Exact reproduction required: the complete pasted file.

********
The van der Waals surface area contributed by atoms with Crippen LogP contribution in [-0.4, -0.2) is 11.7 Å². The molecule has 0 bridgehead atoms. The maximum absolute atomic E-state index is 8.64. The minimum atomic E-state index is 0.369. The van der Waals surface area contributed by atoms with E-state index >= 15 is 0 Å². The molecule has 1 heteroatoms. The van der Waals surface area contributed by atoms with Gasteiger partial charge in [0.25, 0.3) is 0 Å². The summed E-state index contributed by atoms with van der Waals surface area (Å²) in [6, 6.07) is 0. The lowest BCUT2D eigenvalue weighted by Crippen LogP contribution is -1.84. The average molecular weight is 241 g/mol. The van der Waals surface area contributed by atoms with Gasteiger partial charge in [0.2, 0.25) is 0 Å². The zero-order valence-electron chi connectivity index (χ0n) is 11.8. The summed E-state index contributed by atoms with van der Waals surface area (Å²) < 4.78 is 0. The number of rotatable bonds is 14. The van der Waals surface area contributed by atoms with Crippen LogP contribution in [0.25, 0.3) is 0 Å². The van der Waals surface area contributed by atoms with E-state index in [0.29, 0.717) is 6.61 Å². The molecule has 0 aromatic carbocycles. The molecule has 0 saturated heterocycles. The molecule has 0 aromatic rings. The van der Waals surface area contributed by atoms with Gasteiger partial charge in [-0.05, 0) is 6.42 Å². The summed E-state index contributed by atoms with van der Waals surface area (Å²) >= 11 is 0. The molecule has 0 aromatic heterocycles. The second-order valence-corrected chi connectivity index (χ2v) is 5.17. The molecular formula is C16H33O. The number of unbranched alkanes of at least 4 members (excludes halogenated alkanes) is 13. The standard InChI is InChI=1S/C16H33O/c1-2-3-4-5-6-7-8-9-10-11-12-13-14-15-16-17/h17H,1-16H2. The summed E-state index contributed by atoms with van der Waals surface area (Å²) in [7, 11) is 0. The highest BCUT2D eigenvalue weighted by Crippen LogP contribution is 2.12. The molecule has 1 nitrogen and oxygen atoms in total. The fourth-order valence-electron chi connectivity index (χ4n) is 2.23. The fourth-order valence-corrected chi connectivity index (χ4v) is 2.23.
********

The van der Waals surface area contributed by atoms with Crippen LogP contribution in [-0.4, -0.2) is 11.7 Å². The molecule has 0 bridgehead atoms. The maximum absolute atomic E-state index is 8.64. The minimum atomic E-state index is 0.369. The van der Waals surface area contributed by atoms with E-state index >= 15 is 0 Å². The molecule has 1 heteroatoms. The van der Waals surface area contributed by atoms with Gasteiger partial charge in [0.25, 0.3) is 0 Å². The summed E-state index contributed by atoms with van der Waals surface area (Å²) in [6, 6.07) is 0. The lowest BCUT2D eigenvalue weighted by Crippen LogP contribution is -1.84. The average molecular weight is 241 g/mol. The van der Waals surface area contributed by atoms with Gasteiger partial charge in [0.2, 0.25) is 0 Å². The zero-order valence-electron chi connectivity index (χ0n) is 11.8. The summed E-state index contributed by atoms with van der Waals surface area (Å²) < 4.78 is 0. The number of rotatable bonds is 14. The van der Waals surface area contributed by atoms with Crippen LogP contribution in [0.25, 0.3) is 0 Å². The van der Waals surface area contributed by atoms with E-state index in [0.29, 0.717) is 6.61 Å². The molecule has 0 aromatic carbocycles. The molecule has 0 saturated heterocycles. The molecule has 0 aromatic rings. The van der Waals surface area contributed by atoms with Gasteiger partial charge in [-0.05, 0) is 6.42 Å². The summed E-state index contributed by atoms with van der Waals surface area (Å²) >= 11 is 0. The molecule has 0 aromatic heterocycles. The second-order valence-corrected chi connectivity index (χ2v) is 5.17. The molecular formula is C16H33O. The number of unbranched alkanes of at least 4 members (excludes halogenated alkanes) is 13. The standard InChI is InChI=1S/C16H33O/c1-2-3-4-5-6-7-8-9-10-11-12-13-14-15-16-17/h17H,1-16H2. The summed E-state index contributed by atoms with van der Waals surface area (Å²) in [7, 11) is 0. The highest BCUT2D eigenvalue weighted by Crippen LogP contribution is 2.12. The molecule has 1 nitrogen and oxygen atoms in total. The fourth-order valence-electron chi connectivity index (χ4n) is 2.23. The fourth-order valence-corrected chi connectivity index (χ4v) is 2.23.